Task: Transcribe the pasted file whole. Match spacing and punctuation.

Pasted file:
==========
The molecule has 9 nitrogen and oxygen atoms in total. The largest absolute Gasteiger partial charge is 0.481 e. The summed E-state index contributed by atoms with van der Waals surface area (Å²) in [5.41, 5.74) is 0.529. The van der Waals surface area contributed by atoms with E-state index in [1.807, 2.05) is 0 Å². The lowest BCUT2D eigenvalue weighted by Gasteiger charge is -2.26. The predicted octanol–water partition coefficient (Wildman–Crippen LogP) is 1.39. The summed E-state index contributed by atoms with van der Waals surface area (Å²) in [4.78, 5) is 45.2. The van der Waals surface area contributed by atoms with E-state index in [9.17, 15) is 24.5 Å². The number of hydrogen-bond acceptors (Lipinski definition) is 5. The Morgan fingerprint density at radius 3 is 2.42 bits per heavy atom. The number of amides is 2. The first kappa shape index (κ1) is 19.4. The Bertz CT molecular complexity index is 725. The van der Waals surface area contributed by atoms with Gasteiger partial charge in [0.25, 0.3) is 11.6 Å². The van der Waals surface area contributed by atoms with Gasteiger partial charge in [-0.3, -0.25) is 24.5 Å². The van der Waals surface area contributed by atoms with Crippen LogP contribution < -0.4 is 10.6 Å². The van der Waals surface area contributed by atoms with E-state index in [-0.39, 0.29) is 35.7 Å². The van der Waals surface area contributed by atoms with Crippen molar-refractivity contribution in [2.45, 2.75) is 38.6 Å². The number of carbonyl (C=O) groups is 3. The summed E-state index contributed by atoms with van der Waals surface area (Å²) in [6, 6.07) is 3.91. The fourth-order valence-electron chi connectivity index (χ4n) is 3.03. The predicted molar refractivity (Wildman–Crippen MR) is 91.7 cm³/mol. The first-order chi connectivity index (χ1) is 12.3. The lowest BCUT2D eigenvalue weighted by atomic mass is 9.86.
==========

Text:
The molecule has 9 nitrogen and oxygen atoms in total. The largest absolute Gasteiger partial charge is 0.481 e. The summed E-state index contributed by atoms with van der Waals surface area (Å²) in [5.41, 5.74) is 0.529. The van der Waals surface area contributed by atoms with E-state index in [1.807, 2.05) is 0 Å². The lowest BCUT2D eigenvalue weighted by Gasteiger charge is -2.26. The predicted octanol–water partition coefficient (Wildman–Crippen LogP) is 1.39. The summed E-state index contributed by atoms with van der Waals surface area (Å²) in [4.78, 5) is 45.2. The van der Waals surface area contributed by atoms with E-state index in [9.17, 15) is 24.5 Å². The number of hydrogen-bond acceptors (Lipinski definition) is 5. The Morgan fingerprint density at radius 3 is 2.42 bits per heavy atom. The number of amides is 2. The first kappa shape index (κ1) is 19.4. The Bertz CT molecular complexity index is 725. The van der Waals surface area contributed by atoms with Gasteiger partial charge in [0.25, 0.3) is 11.6 Å². The van der Waals surface area contributed by atoms with Gasteiger partial charge in [-0.3, -0.25) is 24.5 Å². The van der Waals surface area contributed by atoms with Crippen LogP contribution < -0.4 is 10.6 Å². The van der Waals surface area contributed by atoms with E-state index in [-0.39, 0.29) is 35.7 Å². The van der Waals surface area contributed by atoms with Crippen molar-refractivity contribution in [2.45, 2.75) is 38.6 Å². The number of carbonyl (C=O) groups is 3. The summed E-state index contributed by atoms with van der Waals surface area (Å²) in [6, 6.07) is 3.91. The fourth-order valence-electron chi connectivity index (χ4n) is 3.03. The predicted molar refractivity (Wildman–Crippen MR) is 91.7 cm³/mol. The first-order chi connectivity index (χ1) is 12.3. The lowest BCUT2D eigenvalue weighted by atomic mass is 9.86.